Re: All these open ports
On Tuesday 21 September 2004 11:57, Tom Allison wrote:
> email@example.com wrote:
> >>If a port is open, and associated with a program which isn't from a
> >>debian package and you don't believe you put it there yourself -
> >> its time to consider the possibility your machine has been
> >> compromised.
> > Okay... that gives me an opening to try this again.
> > At the risk of provoking the usual "WELL GO RUN WINDOWS THEN!!!"
> > knee-jerk reaction, I will mention that the Gatesware-based
> > firewall packages (like "Zone Alarm") will detect *outgoing*
> > connection attempts and query whether they are legitimate.
Query how? Based on what rules it an outgoing connection
> > There has been some dicsuscion on the net w/r/t the fact that
> > apparently the later (per)versions of Gatesware have some "trojans"
> > embedded in the OS, which will connect to Billsoft to report your
> > social security number, sexual preference, etc. etc. - the point
> > being that (allegedly) the
> > commercial firewall products can't detect such attempts to "phone
> > home".
> > In any case, I've as yet been unable to find any way of getting
> > detection and authorization of outgoing requests with any
> > of the Linux firewalls, or with IPtables - although I can hardly
> > say that
> > I've thoroughly done my homework - but I have asked here and there
> > and thus far no one seems to know. The "Paradigm" seems to be that
> > if it's something that got spawned on your machine, and is trying
> > to connect
> > outward, it by definition must be legitimate, so it gets granted a
> > port, unless whatever port it is requesting is *already* explicitly
> > blocked by "iptables" or whatever for some reason.
Using 'policy drop' for outgoing traffic, and then explicitly allowing
certain traffic would do what you want, if I understand your question
Try using something like firehol (firehol.sf.net), where it's really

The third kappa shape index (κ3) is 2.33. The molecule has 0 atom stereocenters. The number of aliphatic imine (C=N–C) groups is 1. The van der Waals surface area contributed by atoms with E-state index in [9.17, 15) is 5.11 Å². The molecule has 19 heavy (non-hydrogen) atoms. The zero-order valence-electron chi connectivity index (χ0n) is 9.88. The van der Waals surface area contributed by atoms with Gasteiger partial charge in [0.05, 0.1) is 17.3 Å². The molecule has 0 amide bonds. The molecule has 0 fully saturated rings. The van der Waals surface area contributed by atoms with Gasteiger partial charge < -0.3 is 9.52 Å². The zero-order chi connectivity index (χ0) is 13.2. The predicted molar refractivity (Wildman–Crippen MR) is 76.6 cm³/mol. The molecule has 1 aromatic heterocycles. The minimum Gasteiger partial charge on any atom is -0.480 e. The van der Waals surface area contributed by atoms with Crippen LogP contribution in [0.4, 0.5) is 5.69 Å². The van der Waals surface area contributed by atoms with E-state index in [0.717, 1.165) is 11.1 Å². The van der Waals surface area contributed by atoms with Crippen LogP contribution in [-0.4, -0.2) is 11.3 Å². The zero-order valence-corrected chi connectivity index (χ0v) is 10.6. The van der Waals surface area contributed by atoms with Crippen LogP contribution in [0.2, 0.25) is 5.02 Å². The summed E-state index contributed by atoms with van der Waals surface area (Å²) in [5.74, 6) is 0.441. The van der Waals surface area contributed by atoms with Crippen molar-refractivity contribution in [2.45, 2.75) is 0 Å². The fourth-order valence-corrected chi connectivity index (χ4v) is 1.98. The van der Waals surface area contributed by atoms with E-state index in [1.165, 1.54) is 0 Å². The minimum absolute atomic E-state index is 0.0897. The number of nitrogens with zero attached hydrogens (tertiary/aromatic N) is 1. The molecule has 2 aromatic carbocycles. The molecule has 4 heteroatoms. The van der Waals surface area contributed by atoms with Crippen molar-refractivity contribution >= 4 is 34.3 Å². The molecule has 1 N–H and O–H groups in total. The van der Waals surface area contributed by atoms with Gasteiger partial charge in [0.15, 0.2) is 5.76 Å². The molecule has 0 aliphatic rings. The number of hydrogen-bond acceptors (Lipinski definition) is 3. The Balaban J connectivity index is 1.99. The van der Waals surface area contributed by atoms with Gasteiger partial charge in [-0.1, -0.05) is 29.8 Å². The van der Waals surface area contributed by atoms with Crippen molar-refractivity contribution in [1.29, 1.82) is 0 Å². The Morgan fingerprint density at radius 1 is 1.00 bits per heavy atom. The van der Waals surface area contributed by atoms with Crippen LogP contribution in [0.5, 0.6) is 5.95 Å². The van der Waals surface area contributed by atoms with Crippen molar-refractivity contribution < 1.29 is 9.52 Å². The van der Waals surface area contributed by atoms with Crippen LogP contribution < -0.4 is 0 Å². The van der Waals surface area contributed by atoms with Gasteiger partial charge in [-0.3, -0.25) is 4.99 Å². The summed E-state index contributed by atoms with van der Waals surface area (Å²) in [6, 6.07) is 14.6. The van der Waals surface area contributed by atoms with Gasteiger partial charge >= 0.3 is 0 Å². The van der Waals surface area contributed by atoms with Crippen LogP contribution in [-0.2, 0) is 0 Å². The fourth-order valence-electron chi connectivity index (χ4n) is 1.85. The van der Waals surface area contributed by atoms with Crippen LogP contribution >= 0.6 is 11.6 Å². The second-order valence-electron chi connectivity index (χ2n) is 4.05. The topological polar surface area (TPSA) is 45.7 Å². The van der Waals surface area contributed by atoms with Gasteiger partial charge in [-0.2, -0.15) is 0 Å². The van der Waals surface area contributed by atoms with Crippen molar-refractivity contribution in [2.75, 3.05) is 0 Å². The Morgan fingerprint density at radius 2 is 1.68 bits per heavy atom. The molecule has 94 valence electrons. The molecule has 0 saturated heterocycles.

easy and convinient to define rules.
> > (Okay, now, everybody yell in unison: "WELL GO RUN WINDOWS
> > THEN!!!")
> There's several aspects of this that you have overlooked regarding
> just the basics of iptables and the state of TCP/IP today.
> First, iptables can be configured such that filtered port traffic can
> be directed into userspace wherein you can do anything you would like
> to with them, including adding rules to permit their traffic.
> The methods by which you could query outgoing traffic is numerous
> with or without iptables.
> But more importantly you have to understand that you cannot block and
> query all traffic going out from your computer. If you did that, you
> would block FTP for the majority of environments. Namely, passive
> mode FTP which was popularized by Microsoft. Prior to this everyone
> had the notion of connection through the control and data ports which
> were traceable and identifiable.
> Passive mode FTP allows you to make a high port connection to another
> high port connection. Both of these port numbers are not defined
> until the connection is attempted. This connection cannot be
> filtered in iptables because you have to create a high-port to
> high-port connection ACCEPT rule in order for passive mode to work.
[ snip ]
Why not just use connection tracking? Load the ip_conntrack_ftp module
and create proper iptables rules. Iptables will then be able to
recognize the high-port connection as RELATED to the original
connection to port 21.
Frederik Dannemare | mailto:firstname.lastname@example.org
http://frederik.dannemare.net | http://www.linuxworlddomination.dk
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